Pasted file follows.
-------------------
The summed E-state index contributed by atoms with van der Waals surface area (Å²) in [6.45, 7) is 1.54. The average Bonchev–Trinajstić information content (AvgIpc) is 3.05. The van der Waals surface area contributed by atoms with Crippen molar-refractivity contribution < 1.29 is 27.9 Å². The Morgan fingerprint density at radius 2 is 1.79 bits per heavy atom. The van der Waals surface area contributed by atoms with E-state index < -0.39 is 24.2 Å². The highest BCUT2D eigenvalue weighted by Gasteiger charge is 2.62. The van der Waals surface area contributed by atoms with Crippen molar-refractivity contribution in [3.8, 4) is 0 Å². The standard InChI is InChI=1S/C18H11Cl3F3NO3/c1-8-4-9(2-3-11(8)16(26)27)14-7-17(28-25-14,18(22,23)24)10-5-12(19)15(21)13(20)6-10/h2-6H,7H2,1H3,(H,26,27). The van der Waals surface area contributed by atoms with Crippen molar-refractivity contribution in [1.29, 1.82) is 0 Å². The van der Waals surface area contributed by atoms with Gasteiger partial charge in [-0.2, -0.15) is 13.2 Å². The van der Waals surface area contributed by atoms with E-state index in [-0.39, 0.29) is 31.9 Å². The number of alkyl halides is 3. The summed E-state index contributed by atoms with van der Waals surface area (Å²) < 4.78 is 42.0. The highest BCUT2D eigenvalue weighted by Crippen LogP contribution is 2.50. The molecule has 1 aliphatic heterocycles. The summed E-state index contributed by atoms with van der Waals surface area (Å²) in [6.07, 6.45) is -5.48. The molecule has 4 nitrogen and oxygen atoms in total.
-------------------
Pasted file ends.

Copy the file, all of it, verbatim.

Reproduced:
The summed E-state index contributed by atoms with van der Waals surface area (Å²) in [6.45, 7) is 1.54. The average Bonchev–Trinajstić information content (AvgIpc) is 3.05. The van der Waals surface area contributed by atoms with Crippen molar-refractivity contribution < 1.29 is 27.9 Å². The Morgan fingerprint density at radius 2 is 1.79 bits per heavy atom. The van der Waals surface area contributed by atoms with E-state index < -0.39 is 24.2 Å². The highest BCUT2D eigenvalue weighted by Gasteiger charge is 2.62. The van der Waals surface area contributed by atoms with Crippen molar-refractivity contribution in [3.8, 4) is 0 Å². The standard InChI is InChI=1S/C18H11Cl3F3NO3/c1-8-4-9(2-3-11(8)16(26)27)14-7-17(28-25-14,18(22,23)24)10-5-12(19)15(21)13(20)6-10/h2-6H,7H2,1H3,(H,26,27). The van der Waals surface area contributed by atoms with Crippen molar-refractivity contribution in [1.29, 1.82) is 0 Å². The van der Waals surface area contributed by atoms with Gasteiger partial charge in [-0.2, -0.15) is 13.2 Å². The van der Waals surface area contributed by atoms with E-state index in [-0.39, 0.29) is 31.9 Å². The number of alkyl halides is 3. The summed E-state index contributed by atoms with van der Waals surface area (Å²) < 4.78 is 42.0. The highest BCUT2D eigenvalue weighted by Crippen LogP contribution is 2.50. The molecule has 1 aliphatic heterocycles. The summed E-state index contributed by atoms with van der Waals surface area (Å²) in [6.07, 6.45) is -5.48. The molecule has 4 nitrogen and oxygen atoms in total.